A new report by the Food and Agriculture Organization (FAO) has revealed that the world wastes 14% of its food stocks from post-harvest to the retail level. According to the FAO 2019 state of food and agriculture report, central and southern Asia take the lead in food wastage followed by sub-Saharan Africa while Latin America and the Caribbean had the least reported cases of food wastage.
The levels of loss are higher for fruits and vegetables than for cereals and pulses. In 2011, the Food and Agriculture Organisation (FAO) broadly estimated that around 30% of the world’s food is lost or wasted every year, raising awareness to the issue of food wastage globally.
FAO’s latest annual report on the state of food and agriculture now shows that around 14% of the world’s food is lost after harvesting and before reaching the retail level, including through on-farm activities, storage and transportation.
This is despite the fact that more than 820 million people around the world go hungry every day.
According to the report, Central and Southern Asia have the highest percentage of food wastage at 20.7 % followed by North America and Europe at 15.7%, sub-Saharan Africa at 14 %with Latin America and the Caribbean at 11.6 %.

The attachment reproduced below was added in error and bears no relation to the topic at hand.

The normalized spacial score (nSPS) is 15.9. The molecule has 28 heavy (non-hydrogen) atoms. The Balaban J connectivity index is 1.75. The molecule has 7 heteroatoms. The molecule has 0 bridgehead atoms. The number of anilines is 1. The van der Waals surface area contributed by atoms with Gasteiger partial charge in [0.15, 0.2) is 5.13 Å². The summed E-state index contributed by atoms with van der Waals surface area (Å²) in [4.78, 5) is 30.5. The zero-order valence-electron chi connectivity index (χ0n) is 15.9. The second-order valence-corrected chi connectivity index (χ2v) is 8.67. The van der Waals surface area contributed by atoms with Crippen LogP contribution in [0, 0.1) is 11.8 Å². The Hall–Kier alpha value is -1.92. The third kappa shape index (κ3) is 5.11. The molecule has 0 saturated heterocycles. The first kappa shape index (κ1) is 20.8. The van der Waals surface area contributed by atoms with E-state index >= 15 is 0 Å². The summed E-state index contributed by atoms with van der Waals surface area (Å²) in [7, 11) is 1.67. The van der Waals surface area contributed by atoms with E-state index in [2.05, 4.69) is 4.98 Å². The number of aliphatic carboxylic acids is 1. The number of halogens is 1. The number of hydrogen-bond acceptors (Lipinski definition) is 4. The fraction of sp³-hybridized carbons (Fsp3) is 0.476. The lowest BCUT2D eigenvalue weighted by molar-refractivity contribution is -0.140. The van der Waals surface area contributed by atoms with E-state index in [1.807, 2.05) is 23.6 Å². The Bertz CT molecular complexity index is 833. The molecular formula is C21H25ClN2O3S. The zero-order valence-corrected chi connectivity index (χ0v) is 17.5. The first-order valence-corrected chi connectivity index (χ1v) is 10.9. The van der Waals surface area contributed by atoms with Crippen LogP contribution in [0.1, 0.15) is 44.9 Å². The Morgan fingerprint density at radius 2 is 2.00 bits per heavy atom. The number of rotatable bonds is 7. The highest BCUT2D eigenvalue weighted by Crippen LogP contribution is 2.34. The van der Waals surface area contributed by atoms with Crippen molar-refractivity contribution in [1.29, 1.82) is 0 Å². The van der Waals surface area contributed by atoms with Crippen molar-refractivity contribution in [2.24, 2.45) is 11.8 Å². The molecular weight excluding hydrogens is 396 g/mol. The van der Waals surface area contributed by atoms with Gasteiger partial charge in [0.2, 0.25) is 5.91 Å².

On the food that is being lost, the report shows that roots, tubers and oil-bearing crops rank the highest at 25.3 %, fruits and vegetables come in second at 21.6%, followed bymeat and animal products at 11.9% andcereal and pulses at 8.6 %.
But losses and waste are generally higher for fruits and vegetables than for cereals and pulses at all stages in the food supply chain. For example, in sub-Saharan Africa the observations on fruits and vegetables report on-farm losses ranging from 0 to 50%.
In fact, many lower-income countries lose significant amounts of food during storage, often due to poor storage facilities, including refrigerated warehouses. The main areas where food loss happens are at the farm, due to inadequate harvesting time, climatic conditions, practices applied at harvest and handling, and challenges in marketing produce.
A good amount of food is also wasted in transit because of inadequate facilities, technical malfunction or human error. At the retail level, causes of food wastage are linked to limited shelf life, the need for food products to meet aesthetic standards in terms of color, shape and size, and variability in demand.
Consumer waste has also been blamed on poor purchase and meal planning, excess buying, confusion over labels and poor in-home storage.
In its recommendations, FAO has challenged food security and nutrition policy makers to come up with the most appropriate mix of interventions and policies to reduce food loss and waste.